But Nepheli says more still needs to be done. “It would be easier to learn without the noise,” she says.
Brooklyn’s DUMBO (Down Under the Manhattan Bridge Overpass) is a former manufacturing district with lofty warehouses and sweeping Manhattan views that has become one of the city’s artsiest places.
But with the incessant bridge traffic and overhead subway lines, it’s also among the noisiest.
For Jada Williams, president of the Giant Noise publicity firm, noise is not just an ad concept.
“When clients call on my cellphone and I’m outside, it’s a pain to take a call because it’s impossible to hear,” Williams says. “And it’s hard to explain to them that I’m located in a very noisy neighborhood— so I don’t answer.”
Karen Johnson, who owns two bars in DUMBO, loves to sit in a park in sight of Manhattan.
“It’s so pretty — and then you try to talk to someone and the train thunders by,” she says with a laugh. “I’ve lost some hearing as a result of working and living here. It was too much.”
She moved to the nearby Brooklyn neighborhood of Carroll Gardens, which she says is almost suburban quiet by comparison.
On Manhattan’s East Side, residents of the Rivergate apartment building on 34th Street are subjected to a smorgasbord of sound: relentless whirring from helicopters at the East 34th Street Heliport, traffic whizzing by day and night on the Franklin D. Roosevelt Drive and ambulances heading for New York University’s Langone Medical Center.
After years of complaints about 90-decibel noise levels in their apartments, Rivergate’s management installed sound-dampening panes.
Sheldon and Gloria Moline say that when they first moved into their 32nd-floor apartment five years ago, they had to wear earplugs in their living room with the windows closed. Now the only time they use them is when they venture out on the balcony.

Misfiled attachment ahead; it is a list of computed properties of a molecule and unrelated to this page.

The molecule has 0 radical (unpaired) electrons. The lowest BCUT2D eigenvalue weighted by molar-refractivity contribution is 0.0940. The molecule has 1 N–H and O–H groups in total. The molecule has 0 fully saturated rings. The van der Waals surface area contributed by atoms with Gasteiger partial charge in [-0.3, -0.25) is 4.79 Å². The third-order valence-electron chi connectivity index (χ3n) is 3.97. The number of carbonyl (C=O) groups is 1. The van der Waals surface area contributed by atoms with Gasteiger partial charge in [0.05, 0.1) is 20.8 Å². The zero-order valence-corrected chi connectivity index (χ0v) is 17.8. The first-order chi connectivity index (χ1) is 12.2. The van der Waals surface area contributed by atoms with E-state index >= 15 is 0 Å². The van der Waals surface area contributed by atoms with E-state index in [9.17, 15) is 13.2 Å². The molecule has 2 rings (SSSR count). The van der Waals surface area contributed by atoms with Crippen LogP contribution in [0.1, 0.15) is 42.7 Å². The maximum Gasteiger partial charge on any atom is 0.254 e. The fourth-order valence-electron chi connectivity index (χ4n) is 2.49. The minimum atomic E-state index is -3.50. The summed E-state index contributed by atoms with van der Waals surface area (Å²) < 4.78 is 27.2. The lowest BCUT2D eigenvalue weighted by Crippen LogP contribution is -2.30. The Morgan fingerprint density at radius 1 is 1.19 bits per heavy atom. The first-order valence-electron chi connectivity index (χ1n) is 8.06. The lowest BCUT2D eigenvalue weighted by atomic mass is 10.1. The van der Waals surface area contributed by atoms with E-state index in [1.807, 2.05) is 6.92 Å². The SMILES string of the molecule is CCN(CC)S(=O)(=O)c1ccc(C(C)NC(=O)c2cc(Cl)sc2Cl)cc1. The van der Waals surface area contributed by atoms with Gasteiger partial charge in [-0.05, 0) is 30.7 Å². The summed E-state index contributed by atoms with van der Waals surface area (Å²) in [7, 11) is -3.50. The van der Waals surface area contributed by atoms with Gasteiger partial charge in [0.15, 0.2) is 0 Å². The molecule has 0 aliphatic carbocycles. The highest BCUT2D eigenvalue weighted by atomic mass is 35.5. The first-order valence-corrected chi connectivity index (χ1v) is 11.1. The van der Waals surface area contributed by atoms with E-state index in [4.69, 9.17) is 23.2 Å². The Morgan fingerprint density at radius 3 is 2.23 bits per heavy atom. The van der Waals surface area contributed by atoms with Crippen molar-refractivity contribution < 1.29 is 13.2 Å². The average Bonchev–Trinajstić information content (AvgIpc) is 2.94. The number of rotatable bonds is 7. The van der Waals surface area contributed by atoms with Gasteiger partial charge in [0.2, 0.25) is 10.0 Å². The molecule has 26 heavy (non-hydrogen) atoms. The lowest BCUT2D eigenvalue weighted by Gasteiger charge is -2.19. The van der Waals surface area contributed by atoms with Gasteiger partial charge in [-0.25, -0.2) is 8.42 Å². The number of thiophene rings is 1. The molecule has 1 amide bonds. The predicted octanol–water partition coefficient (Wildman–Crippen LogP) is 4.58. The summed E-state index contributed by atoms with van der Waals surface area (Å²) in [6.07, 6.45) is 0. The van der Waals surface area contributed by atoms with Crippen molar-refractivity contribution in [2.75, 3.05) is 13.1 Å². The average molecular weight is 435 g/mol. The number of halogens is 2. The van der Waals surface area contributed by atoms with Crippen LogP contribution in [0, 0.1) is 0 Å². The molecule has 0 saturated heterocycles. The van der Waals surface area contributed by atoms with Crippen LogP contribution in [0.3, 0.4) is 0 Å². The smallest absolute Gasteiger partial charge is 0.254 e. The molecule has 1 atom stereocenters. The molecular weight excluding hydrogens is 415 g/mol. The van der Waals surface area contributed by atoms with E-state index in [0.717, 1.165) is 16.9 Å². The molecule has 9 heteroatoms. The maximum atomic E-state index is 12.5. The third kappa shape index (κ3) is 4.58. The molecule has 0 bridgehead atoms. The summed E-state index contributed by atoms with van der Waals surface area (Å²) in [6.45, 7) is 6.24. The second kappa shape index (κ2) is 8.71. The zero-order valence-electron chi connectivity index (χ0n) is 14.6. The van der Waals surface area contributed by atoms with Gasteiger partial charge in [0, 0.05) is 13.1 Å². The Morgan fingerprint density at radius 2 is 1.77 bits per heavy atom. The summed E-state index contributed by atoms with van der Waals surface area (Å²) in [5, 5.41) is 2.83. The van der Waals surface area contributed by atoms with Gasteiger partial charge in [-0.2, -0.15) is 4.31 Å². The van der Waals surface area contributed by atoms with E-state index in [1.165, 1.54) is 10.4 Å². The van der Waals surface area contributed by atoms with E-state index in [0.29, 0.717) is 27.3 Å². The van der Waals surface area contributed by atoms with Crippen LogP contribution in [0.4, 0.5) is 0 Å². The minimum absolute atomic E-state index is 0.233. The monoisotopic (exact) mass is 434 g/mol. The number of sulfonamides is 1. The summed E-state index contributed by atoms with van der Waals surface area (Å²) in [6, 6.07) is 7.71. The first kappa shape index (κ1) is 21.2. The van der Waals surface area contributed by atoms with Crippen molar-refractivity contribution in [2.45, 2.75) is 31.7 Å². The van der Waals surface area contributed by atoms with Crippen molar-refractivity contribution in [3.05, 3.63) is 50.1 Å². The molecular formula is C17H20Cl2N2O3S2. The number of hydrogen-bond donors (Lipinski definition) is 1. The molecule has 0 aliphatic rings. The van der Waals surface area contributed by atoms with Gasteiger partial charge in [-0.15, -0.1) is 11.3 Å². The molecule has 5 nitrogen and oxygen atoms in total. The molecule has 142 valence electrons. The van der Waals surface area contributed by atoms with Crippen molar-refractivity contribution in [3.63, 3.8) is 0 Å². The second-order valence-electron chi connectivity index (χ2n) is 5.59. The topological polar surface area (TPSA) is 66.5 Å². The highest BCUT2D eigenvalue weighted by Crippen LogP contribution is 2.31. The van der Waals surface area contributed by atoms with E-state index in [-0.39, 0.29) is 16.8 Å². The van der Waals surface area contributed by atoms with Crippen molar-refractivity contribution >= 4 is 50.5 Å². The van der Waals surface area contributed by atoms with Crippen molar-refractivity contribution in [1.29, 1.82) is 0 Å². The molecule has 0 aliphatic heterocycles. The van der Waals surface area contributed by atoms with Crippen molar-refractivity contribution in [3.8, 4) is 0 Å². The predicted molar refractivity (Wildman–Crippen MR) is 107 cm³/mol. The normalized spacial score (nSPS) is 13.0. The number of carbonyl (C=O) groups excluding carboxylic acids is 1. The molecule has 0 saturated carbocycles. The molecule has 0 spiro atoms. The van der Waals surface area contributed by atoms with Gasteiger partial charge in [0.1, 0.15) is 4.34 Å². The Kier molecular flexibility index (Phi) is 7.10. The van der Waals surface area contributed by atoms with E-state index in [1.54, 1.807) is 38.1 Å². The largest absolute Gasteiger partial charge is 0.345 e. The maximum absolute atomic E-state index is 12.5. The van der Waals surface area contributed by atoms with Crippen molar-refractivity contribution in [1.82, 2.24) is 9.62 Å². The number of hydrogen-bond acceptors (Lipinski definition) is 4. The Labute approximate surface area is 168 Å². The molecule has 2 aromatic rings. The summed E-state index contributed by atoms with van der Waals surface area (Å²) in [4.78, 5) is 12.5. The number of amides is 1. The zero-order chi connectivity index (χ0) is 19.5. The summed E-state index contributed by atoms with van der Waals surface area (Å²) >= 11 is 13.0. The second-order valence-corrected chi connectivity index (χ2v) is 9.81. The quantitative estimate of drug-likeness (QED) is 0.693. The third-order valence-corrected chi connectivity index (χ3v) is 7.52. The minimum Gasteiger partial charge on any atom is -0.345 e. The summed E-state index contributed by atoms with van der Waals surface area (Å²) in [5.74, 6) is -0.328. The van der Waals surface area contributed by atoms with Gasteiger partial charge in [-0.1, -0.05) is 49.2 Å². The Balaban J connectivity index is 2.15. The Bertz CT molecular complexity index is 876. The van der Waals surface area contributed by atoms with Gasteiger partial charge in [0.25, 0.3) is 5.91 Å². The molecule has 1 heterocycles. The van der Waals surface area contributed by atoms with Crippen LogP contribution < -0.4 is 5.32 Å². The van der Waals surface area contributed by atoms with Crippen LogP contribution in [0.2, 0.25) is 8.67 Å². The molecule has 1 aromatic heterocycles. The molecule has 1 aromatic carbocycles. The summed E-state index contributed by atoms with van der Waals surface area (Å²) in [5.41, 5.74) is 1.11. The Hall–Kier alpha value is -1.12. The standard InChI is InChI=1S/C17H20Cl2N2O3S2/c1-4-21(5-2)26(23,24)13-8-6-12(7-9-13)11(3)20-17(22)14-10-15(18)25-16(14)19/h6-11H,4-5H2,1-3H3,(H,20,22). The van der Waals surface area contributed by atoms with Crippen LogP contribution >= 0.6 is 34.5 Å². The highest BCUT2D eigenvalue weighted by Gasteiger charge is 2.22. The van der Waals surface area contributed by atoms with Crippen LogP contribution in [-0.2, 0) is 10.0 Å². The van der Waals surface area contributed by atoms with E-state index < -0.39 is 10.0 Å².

“You can’t talk because there’s nothing between you and the helicopters except six lanes of traffic,” Sheldon Moline says. “There’s nothing you can do about it — it’s all legal. … That’s living in the city.”
But the city did do something about the helipad, banning weekend flights and allowing weekday ones from 8 a.m. to 8 p.m. only.
TAKEOFFS AND LANDINGS
Barbara Brown puts up with massive jets from John F. Kennedy airport flying full thrust as low as about 100 feet over her house in Queens’ Springfield Gardens neighborhood, at decibel levels topping 110.
Every few minutes, the roof rattles, the ceilings shake and at night, aircraft lights shine through windows.
“Whenever a plane is taking off or landing, it wakes you up,” says the retired elementary school principal. “If you’re talking on the phone, you have to stop. And you can’t hear the TV in your living room.”
A few years ago, the Federal Aviation Administration redesigned New York routes around Kennedy and LaGuardia airports after changing navigation from radar to satellite. The greater accuracy allows planes to fly closer together but concentrates the noise.
In Queens’ Jackson Heights, near LaGuardia, the planes and the bustling street noise is a combination that resident Nicole Citron called, “Crazy-making! You can’t hear conversation.”
Citron puts her 5-year-old and a toddler to bed in a room closest to the street because, oddly, it doesn’t seem to bother them.
“They’re used to the sounds since they were born,” she says.